Detroit Tigers should change closers from Jose Valverde to Octavio Dotel
By Jon Paul Morosi FoxSports
Jim Leyland was thinking about it. That much, we knew.
The evidence was beyond the Yankee Stadium wall, in left-center field, where Octavio Dotel warmed up in the visiting bullpen. He stirred one batter into the ninth inning Saturday night, after Russell Martin’s single started the ninth inning from hell for the Detroit Tigers.
Jose Valverde is the Tigers’ closer. He has been since 2010. But it spoke to the depths of his recent struggles that Leyland had another reliever warm up behind him that quickly — even as Detroit held a 4-0 lead.
Leyland was hedging. Turns out, he should have acted even more boldly.
By now, you know what happened next: Ichiro Suzuki slammed a home run off Valverde to make it 4-2. Three batters later, Raul Ibañez, in the latest chapter of his Reggie-esque October, sent a game-tying souvenir into the right-field seats on a Valverde splitter that didn’t split.
It was only then that Leyland pulled Valverde. Dotel trotted in from the bullpen and struck out Eric Chavez — on three pitches — to send Game 1 of the American League Championship Series into extra innings. No thanks to their closer, the Tigers ended up winning, 6-4, in 12 innings. The Detroit bullpen may be deeper than Leyland thought, given the masterful way rookie left-hander Drew Smyly pitched two scoreless innings (with one hit) to earn the victory.
In retrospect, Leyland should have pulled Valverde after the Ichiro homer. At that point in the inning — three batters in — it was apparent that Valverde didn’t trust his splitter and couldn’t locate his fastball.
Another group of second guessers will say — reasonably — Valverde shouldn’t have been in the game at all. The A’s torched him for a .444 batting average — and one walk-off loss — in the AL Division Series. This wasn’t a save situation, so Leyland could have used Dotel or Rick Porcello to begin the inning without showing a lack of confidence in Valverde. Of note, Leyland inserted Valverde into 23 games this season with the margin four runs or greater. So, it wasn’t a surprise that he brought Valverde into the game in a non-save situation Saturday night.
Either way, Leyland must now look across the diamond and borrow a page from Joe Girardi’s binder: If the Yankees manager is willing to bench (and pinch-hit for) one-time franchise player Alex Rodriguez, then Leyland should be emboldened to demote an ineffective closer who’s going to be a free agent in a few weeks. Frankly, it’s worth wondering if the Tigers should drop Valverde from the roster altogether if he’s suffering from an injury that would explain his poor performances. Valverde doesn’t have value to the Tigers’ bullpen unless he’s healthy enough to close. Perhaps the Tigers will explore a medical waiver to replace Valverde on the roster with right-hander Brayan Villarreal. Such a move would render Valverde ineligible for the World Series, if the Tigers should reach that far.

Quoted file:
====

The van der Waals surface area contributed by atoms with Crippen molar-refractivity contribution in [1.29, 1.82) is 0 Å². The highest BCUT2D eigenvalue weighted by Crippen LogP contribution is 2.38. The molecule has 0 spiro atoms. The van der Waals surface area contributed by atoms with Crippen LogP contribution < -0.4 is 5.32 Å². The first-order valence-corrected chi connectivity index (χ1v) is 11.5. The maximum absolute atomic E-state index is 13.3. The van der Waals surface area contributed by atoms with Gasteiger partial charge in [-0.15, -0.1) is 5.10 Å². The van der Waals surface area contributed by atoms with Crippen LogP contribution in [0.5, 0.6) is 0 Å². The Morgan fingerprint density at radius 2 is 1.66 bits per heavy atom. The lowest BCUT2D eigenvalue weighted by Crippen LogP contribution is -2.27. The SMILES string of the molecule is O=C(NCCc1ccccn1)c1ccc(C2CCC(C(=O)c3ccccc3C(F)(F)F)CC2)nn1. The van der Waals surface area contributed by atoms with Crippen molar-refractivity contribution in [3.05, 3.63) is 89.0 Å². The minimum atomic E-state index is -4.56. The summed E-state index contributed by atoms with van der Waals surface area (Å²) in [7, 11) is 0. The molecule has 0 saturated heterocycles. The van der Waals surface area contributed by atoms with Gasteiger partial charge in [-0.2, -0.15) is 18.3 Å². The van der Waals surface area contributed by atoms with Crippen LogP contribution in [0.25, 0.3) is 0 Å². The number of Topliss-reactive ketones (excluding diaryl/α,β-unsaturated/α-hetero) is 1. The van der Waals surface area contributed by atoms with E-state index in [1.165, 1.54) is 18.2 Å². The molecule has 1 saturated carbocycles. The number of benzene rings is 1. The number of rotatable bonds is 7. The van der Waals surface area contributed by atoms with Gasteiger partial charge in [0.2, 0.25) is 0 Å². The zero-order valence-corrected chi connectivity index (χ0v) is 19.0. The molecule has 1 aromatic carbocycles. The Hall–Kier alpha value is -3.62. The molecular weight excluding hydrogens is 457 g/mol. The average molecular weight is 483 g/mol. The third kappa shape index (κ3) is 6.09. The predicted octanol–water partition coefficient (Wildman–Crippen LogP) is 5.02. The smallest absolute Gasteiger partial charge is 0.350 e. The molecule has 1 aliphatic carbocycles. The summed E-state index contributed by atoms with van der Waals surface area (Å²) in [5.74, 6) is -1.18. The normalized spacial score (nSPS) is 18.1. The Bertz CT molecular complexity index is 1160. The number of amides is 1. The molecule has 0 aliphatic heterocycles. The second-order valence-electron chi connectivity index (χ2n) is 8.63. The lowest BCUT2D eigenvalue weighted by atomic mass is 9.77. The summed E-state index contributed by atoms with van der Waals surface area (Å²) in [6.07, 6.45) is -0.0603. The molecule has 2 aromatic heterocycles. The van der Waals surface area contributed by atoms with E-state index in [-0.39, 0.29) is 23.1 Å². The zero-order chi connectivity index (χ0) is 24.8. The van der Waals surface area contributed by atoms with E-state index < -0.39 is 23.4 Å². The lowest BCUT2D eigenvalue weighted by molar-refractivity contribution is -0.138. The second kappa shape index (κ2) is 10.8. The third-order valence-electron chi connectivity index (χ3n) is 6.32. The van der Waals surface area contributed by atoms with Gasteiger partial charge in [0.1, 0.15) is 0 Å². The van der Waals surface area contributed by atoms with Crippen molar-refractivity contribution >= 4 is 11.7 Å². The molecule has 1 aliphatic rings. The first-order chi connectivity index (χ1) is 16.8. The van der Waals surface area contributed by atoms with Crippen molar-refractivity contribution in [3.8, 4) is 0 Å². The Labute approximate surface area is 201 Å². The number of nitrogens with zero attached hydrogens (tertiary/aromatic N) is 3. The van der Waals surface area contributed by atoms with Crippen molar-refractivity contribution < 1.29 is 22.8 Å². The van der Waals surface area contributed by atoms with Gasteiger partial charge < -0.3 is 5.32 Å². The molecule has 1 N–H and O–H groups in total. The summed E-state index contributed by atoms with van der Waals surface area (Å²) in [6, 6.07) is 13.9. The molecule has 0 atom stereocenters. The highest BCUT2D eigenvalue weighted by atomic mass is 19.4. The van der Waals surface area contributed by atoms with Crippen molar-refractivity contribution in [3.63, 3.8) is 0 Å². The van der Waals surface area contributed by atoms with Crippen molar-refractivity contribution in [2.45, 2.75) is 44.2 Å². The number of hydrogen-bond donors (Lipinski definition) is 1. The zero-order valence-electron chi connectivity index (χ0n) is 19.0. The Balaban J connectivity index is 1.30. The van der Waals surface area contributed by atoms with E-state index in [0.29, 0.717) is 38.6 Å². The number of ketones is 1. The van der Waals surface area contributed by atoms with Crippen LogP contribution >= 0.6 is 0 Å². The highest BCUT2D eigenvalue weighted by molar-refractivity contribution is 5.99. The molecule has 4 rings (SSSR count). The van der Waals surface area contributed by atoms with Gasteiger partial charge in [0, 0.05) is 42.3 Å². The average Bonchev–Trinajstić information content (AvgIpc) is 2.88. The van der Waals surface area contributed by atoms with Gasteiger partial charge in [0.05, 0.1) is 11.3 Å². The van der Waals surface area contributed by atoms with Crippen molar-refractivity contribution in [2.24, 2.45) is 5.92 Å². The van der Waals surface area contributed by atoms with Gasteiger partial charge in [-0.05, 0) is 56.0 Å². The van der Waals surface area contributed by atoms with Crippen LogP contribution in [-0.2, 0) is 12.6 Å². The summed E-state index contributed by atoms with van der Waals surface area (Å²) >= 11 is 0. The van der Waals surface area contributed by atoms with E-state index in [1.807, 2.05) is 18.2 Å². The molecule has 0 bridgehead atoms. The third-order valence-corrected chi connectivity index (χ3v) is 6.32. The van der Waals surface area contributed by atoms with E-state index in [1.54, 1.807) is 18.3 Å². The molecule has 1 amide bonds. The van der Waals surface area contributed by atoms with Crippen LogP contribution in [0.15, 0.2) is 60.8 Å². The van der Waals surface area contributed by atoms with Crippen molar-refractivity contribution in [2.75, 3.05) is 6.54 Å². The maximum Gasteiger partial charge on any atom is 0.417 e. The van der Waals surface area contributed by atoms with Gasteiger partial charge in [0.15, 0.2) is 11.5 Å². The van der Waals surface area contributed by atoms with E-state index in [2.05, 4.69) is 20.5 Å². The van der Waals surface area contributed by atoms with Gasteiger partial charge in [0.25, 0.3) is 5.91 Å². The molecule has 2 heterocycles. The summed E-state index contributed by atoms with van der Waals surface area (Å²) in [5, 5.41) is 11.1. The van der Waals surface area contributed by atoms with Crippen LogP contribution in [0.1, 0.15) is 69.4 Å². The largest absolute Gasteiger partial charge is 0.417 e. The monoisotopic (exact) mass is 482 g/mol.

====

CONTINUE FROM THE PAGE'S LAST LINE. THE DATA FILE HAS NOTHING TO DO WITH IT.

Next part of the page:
That sounds drastic, considering Valverde was one of the top closers in baseball last year. But that pitcher isn’t here anymore.
Valverde is the only Tigers pitcher to surrender a run in the team’s last 24 innings. And he’s given up seven. Clearly, the time has arrived for Leyland to make a change — but he has hesitated to do so, at least on a permanent basis. Leyland said Valverde would not close if the Tigers had a ninth-inning lead in Game 2.
“I still consider him the closer, but he will not close the game,” Leyland said Sunday afternoon. “We will do some work with him.” Leyland declined to identify Valverde’s temporary replacement.
The Tigers have Dotel for this very reason. Dotel won a World Series ring with the St. Louis Cardinals last year. He’s closed before. He supplied 1-1/3 scoreless innings, under intense pressure, after relieving Valverde Saturday night.
Dotel, who has not permitted a run in this postseason, should become the Tigers’ closer effective immediately. In today’s game, it’s rare that a team would change closers deep in the season and win the World Series. But it’s possible. The last team to do so? The St. Louis Cardinals with Jason Motte, way back in 2011.